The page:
Teaching can be quite the isolating profession. Yes, there are people in and out of your classroom all day long. And, yes, your colleagues are always there next to you in the hallway before school, after school, and during each passing period.
But for all the togetherness and interactions that each day brings, teachers spend an inordinate amount of time as the lone adult in a room with students. While I won’t assume this was every educator’s experience, I often compared myself to those around me (you know, the ones who I’d never seen teach, but believed never had the same problems as I did…), and on the tougher days, ended up pretty beat up by the end of it.
Looking back, I can see so many times where others extended an empathetic response when they didn’t have to. The kindness extended my way left a profound impact on me. The isolating nature of teaching only magnified my need for an empathetic response to my struggles. But as much as I can see the need for this type of response in me, I don’t often go out of my way to look for situations where people might need the same.
So, with that in mind, I’d like to highlight three opportunities for us to respond with empathy to those who are teaching next door.
The “Class seems to be out of control” moment
We associate a quiet classroom with a quality teacher, and when things get a little out of control, it’s really easy for us to compare our experience against that of others and begin to think things like, “Well, if you just did X, that wouldn’t have happened.” It’s important to remember that even in those moments where that fix might be helpful in the long haul, we don’t need to lead with fixing. We must first care for the person who just lived through that experience, and an empathetic response is a great place to start that off.
The “You’re exhausted but you’re still going” moment
This is something that most teachers are guilty of–the “I’ll just keep working hard and smile even bigger the more I’m exhausted” problem. Here, I wonder if we’re quiet for a different reason; where everyone has a tip and an opinion for classroom management, it’s a lot tougher to find answers for those who feel they are drowning in their work. It feels at times like there are so few variables that we have control over; it can be hard to even know what practical solutions to offer. Still, in this situation, I don’t think we can underestimate the power of making sure others know that they’re not alone in that feeling. For further reading here, see Brené Brown’s article “Exhaustion is Not a Status Symbol” and what it has to say to all those who feel part of their work is to overextend themselves.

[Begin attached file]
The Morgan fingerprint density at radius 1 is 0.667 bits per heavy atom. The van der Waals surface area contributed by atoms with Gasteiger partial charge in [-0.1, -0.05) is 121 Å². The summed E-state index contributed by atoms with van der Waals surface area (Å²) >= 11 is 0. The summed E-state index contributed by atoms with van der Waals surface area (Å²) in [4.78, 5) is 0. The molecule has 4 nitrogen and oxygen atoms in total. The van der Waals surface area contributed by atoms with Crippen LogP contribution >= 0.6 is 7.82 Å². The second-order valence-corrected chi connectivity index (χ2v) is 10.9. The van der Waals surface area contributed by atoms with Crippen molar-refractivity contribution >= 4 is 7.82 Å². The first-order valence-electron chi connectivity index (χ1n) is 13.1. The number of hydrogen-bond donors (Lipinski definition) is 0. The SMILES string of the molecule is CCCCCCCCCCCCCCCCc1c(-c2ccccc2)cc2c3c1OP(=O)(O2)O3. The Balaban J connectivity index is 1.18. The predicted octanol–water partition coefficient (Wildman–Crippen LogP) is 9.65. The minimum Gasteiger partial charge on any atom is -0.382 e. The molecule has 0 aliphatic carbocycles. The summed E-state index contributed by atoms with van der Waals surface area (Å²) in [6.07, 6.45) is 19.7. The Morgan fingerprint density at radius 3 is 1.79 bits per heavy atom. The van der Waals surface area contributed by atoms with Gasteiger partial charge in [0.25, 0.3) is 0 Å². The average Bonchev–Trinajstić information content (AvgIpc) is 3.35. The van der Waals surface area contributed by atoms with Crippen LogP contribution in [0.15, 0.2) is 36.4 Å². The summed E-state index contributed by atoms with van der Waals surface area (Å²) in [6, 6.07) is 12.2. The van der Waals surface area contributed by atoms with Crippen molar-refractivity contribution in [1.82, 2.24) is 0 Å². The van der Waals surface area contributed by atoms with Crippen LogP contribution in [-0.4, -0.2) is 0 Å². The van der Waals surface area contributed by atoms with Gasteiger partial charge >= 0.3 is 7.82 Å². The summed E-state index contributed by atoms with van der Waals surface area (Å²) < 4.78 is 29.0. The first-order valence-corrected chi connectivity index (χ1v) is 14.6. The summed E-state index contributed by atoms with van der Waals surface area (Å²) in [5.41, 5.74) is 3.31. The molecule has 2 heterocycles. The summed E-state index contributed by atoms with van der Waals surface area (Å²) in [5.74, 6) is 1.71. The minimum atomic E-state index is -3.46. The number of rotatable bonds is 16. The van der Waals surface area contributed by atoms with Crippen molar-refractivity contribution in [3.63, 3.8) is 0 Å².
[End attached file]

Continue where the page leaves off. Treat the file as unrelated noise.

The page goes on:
The “You are doing trying everything & it’s not working” moment
We’ve all been there. Everything was planned diligently. You’re differentiating for a wide range of interests and abilities, you have reworked a past lesson that was already good into something that’s truly been designed for the specific learners in that specific room. And it tanks. Bad. It’s like you’ve not done this before (even though you’re quite good at teaching and engaging young people).
In that moment, we’re tempted to view that teacher as one who didn’t do enough (or at least not the right thing). That teacher doesn’t need our judgment; he or she needs our empathy.
LET EMPATHY WIN THE DAY
Each of these moments tend to be times when teachers get judged. A “good teacher” doesn’t have a lesson that doesn’t work, and he or she never shows any signs of fatigue, no matter the current level of exhaustion, no matter the number of precipitating factors professionally or personally. Except that these are all lies. We know they are, but they’ve been told long enough that if we don’t do something to disrupt the cycle, we run the risk of teaching another round of teachers that this is true. So, when you see those indicators that can be used for malice, be good. Respond with empathy. Extend a listening ear. Be present. Listen to understand. And relate.
The time you spend sharing an empathetic word with a peer will pay exponential dividends in driving shame out of their curiosity and willingness to innovate as they grow.